MathWorks reveals Release 2011a (R2011a) of its MATLAB and Simulink product families offering key code generation products, MATLAB Coder, Simulink Coder, and Embedded Coder as well as 80 other product updates, including Polyspace embedded software verification products.
Significant features of the MATLAB R2011 include:
1) Improved performance for linear algebra functions in MATLAB;
2) Large-scale interior-point solver for quadratic programming in Optimization Toolbox;
3) Utilization of up to 8 local workers by MATLAB Compiler generated applications and components using Parallel Computing Toolbox;
4) Object-oriented portfolio optimization solver with turnover and transaction costs in Financial Toolbox;
5) Engle-Granger and Johansen cointegration tests and VEC parameter estimation in Econometrics Toolbox.
R2011a also launches new System toolboxes for MATLAB and Simulink:
1) DSP System Toolbox, which combines features of Signal Processing Blockset and Filter Design Tool-box;
2) Communications System Toolbox, which combines features of Communications Tool-box and Communications Blockset;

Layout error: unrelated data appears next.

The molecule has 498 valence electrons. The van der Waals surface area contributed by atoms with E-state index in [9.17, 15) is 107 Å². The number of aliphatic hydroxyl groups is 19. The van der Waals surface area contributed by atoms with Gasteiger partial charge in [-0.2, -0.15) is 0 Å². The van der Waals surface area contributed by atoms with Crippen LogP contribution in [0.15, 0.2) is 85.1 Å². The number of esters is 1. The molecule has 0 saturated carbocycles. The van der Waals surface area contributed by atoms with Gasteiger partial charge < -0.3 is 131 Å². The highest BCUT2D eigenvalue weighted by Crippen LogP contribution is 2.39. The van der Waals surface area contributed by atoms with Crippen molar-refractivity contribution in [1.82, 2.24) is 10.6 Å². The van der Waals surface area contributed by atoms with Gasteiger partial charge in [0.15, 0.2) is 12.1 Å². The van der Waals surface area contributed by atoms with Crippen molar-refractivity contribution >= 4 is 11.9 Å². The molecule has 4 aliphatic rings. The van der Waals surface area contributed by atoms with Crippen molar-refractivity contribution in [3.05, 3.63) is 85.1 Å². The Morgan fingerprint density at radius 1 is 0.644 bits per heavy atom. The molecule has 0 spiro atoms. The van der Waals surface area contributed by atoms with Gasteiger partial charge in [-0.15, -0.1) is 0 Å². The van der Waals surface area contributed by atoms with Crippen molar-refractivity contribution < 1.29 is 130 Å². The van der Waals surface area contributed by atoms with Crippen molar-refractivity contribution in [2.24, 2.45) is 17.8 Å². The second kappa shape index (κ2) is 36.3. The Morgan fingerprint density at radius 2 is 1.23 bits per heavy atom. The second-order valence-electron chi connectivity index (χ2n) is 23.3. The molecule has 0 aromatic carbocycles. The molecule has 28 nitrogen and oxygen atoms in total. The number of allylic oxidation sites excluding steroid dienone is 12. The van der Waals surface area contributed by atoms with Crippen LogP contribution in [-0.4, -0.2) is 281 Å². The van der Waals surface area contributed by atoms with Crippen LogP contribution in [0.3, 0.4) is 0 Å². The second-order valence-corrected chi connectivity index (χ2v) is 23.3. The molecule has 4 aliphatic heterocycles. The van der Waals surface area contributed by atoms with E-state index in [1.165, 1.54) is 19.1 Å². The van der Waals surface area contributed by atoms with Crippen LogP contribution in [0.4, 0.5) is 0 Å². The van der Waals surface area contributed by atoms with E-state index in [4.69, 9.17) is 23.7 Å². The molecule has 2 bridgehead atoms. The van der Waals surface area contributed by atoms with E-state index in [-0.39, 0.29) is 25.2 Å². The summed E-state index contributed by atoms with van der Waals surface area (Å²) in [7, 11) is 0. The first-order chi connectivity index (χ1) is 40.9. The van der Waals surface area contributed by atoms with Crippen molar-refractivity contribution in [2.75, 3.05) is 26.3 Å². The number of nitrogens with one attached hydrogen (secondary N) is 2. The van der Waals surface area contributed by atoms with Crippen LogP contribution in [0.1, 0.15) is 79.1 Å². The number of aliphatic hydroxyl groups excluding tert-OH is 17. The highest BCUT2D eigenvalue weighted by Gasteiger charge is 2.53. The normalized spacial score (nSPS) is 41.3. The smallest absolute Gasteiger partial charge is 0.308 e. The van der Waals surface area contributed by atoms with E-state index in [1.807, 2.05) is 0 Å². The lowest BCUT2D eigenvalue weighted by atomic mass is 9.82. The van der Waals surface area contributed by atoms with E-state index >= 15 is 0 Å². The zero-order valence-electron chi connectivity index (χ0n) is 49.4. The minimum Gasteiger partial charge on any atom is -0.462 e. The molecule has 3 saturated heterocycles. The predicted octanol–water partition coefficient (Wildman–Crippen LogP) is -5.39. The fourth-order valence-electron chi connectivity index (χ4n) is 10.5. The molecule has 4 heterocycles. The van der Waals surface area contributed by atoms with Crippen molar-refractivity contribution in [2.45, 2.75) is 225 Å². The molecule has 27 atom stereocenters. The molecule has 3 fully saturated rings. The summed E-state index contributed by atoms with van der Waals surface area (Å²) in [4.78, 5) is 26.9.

3) Computer Vision System Toolbox, which incorporates the functionality of Video and Image Processing Blockset and adds new computer vision algorithms;
4) Phased Array System Toolbox, which provides algorithms and tools for designing, simulating, and analyzing phased array signal processing systems.
R2011a highlights for Simulink include:
1) Signal Logging Selector to compare simulation results across models and runs in Simulink;
2) Merge capability for Simulink models from the XML text comparison in Simulink Report Generator;
3) FPGA-in-the loop, customisable I/O, and board support for Xilinx devices in Simulink HDL Coder, EDA Simulator Link, and xPC Target;
4) Custom component authoring using the Simscape language in SimDriveline;
5) Automatic detection of overflow and divide-by-zero design errors using Polyspace technology in Simulink Design Verifier.
David Patterson, known for his pioneering research that led to RAID, clusters and more, is part of a team at UC Berkeley that recently made its RISC-V processor architecture an open source hardware offering. We talk with Patterson and one of his colleagues behind the effort about the opportunities they see, what new kinds of designs they hope to enable and what it means for today’s commercial processor giants such as Intel, ARM and Imagination Technologies.